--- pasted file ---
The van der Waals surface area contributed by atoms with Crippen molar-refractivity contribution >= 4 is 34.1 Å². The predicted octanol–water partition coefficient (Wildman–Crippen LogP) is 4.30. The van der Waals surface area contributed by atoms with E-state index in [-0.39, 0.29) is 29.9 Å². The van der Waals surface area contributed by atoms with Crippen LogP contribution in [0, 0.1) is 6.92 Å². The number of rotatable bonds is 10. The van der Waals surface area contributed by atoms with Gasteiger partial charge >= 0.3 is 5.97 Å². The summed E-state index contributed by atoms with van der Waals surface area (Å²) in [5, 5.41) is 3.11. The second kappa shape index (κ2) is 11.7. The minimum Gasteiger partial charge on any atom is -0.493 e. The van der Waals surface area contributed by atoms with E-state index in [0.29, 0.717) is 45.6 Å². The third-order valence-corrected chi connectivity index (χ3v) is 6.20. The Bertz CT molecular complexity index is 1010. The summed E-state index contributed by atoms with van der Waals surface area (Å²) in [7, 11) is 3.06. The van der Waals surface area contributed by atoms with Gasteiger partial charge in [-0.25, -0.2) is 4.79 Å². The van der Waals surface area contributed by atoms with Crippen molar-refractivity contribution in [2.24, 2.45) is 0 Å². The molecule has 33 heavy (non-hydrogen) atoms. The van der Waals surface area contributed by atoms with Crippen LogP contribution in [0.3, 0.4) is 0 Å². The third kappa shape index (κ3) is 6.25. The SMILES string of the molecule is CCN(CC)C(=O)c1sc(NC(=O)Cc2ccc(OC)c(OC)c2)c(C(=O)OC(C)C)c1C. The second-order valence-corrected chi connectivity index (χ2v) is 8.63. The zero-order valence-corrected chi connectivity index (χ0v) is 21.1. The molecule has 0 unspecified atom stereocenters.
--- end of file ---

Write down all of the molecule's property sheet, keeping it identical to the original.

The van der Waals surface area contributed by atoms with Crippen molar-refractivity contribution >= 4 is 34.1 Å². The predicted octanol–water partition coefficient (Wildman–Crippen LogP) is 4.30. The van der Waals surface area contributed by atoms with E-state index in [-0.39, 0.29) is 29.9 Å². The van der Waals surface area contributed by atoms with Crippen LogP contribution in [0, 0.1) is 6.92 Å². The number of rotatable bonds is 10. The van der Waals surface area contributed by atoms with Gasteiger partial charge >= 0.3 is 5.97 Å². The summed E-state index contributed by atoms with van der Waals surface area (Å²) in [5, 5.41) is 3.11. The second kappa shape index (κ2) is 11.7. The minimum Gasteiger partial charge on any atom is -0.493 e. The van der Waals surface area contributed by atoms with E-state index in [0.29, 0.717) is 45.6 Å². The third-order valence-corrected chi connectivity index (χ3v) is 6.20. The Bertz CT molecular complexity index is 1010. The summed E-state index contributed by atoms with van der Waals surface area (Å²) in [7, 11) is 3.06. The van der Waals surface area contributed by atoms with Gasteiger partial charge in [-0.25, -0.2) is 4.79 Å². The van der Waals surface area contributed by atoms with Crippen molar-refractivity contribution in [2.24, 2.45) is 0 Å². The molecule has 33 heavy (non-hydrogen) atoms. The van der Waals surface area contributed by atoms with Crippen LogP contribution in [0.3, 0.4) is 0 Å². The third kappa shape index (κ3) is 6.25. The SMILES string of the molecule is CCN(CC)C(=O)c1sc(NC(=O)Cc2ccc(OC)c(OC)c2)c(C(=O)OC(C)C)c1C. The second-order valence-corrected chi connectivity index (χ2v) is 8.63. The zero-order valence-corrected chi connectivity index (χ0v) is 21.1. The molecule has 0 unspecified atom stereocenters.